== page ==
Heritage & Culture

The Caddo people maintain many of their traditional ways and actively work to preserve their unique tribal culture.

One of the most striking features of traditional Caddo culture is the great quantity of social dances that are preserved to this day. The Caddo have a greater variety of social dance songs, such as the Duck Dance, the Alligator Dance, and the Bear Dance, than any other tribe from the Eastern Woodlands. Furthermore, within each type of social dance, the Caddo continue to sing a greater number of songs than other tribes; for example, while other tribes may only have one or two Bell Dance songs, the Caddo people have dozens.

One of the most important of the Caddo dances in the Turkey Dance. This dance is performed in the afternoon and must be completed by sunset (when turkeys come home to roost). The various songs of the Turkey Dance describe the accomplishments of Caddo warriors. For example,

Kahdii sunda kaniikii?ah (The soldier chief was killed.)
Kahanaabah kaduhdaachu? (They say it was the Caddos.)
Nihayaayuh ha?ahat (When he followed it was all right.)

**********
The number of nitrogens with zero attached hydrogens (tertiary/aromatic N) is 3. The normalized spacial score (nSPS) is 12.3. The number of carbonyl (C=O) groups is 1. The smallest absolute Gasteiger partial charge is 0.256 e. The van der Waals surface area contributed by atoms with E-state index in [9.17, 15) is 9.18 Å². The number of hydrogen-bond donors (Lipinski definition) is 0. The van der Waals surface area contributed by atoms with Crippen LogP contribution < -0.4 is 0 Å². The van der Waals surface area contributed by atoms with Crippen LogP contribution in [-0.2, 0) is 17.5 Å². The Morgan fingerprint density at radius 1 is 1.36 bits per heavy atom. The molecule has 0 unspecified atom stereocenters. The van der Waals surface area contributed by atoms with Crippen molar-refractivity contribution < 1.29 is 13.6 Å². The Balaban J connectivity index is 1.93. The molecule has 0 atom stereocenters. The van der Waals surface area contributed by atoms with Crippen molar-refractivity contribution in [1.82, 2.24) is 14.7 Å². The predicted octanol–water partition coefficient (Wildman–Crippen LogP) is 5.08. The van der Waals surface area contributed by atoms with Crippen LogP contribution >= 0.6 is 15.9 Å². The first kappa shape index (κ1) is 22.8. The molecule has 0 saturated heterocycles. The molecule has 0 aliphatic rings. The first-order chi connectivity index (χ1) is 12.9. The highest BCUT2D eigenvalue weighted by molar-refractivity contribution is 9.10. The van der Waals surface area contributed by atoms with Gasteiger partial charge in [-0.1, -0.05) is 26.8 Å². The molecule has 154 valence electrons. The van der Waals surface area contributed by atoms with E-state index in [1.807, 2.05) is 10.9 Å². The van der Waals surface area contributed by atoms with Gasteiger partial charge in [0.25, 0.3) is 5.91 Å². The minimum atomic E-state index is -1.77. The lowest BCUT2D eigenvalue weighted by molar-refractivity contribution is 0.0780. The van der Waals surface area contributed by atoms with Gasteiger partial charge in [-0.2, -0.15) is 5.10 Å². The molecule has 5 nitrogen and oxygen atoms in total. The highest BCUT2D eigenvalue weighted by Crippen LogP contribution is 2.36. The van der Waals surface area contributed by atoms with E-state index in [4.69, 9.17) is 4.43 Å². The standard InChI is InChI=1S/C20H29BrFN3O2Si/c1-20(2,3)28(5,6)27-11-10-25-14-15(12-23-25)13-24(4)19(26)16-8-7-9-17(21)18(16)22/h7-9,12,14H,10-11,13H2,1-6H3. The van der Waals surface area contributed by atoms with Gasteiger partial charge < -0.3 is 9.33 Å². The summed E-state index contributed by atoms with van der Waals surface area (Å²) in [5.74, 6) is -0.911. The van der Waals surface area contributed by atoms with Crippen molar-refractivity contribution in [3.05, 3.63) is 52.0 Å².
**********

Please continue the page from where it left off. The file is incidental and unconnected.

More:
Nihayniyuudih ha?ahat (When he caught up with us it was all right.)
Tayawkudah Tankaway (The Tonkaway whooped.)
Sawt’anaayah kutsini?ah (He thought, “They’ll be afraid of me.”)
Nidimbi?nah na sik’uh. (They beat him with a rock.)
Ana shuuwi? ta?iyaasa?. (It’s because a warrior was there.)

The Caddo people have dances throughout the year, including a dance to induct the incoming tribal princess, the Murrow family dance in June and the Clara Brown Dance in September. The cultural organizations also hold several dances each year; for example, the Hasinai Society hosts a dance to induct its organizational princess as well as gourd dances to raise funds for the Hasinai Summer Youth Camp.

Other aspects of Caddo culture are alive and well today. One outstanding example is the pottery of Jeri Redcorn. The photo above shows Mrs. Redcorn putting the finishing touches on some of her pottery. Both the shape of the vessels and the designs that decorate them are drawn from traditional Caddo designs. Some of Mrs. Redcorn’s pottery in on display in the galleries of the Caddo Heritage Museum.

There are several organizations within the tribe that work to preserve Caddo culture through regular meetings. During these meetings, members of these organizations may practice Caddo songs and dances, exchange stories, or learn how to make items such as traditional dresses or moccasins. The two organizations are the Hasinai Society and the Caddo Culture Club. Both of these organizations attend dances in Oklahoma, Texas, Arkansas, and Louisiana, the traditional Caddo homeland.

For more information on the Caddo people, we’ve compiled a brief bibliography of books about the Caddo. It is available here.

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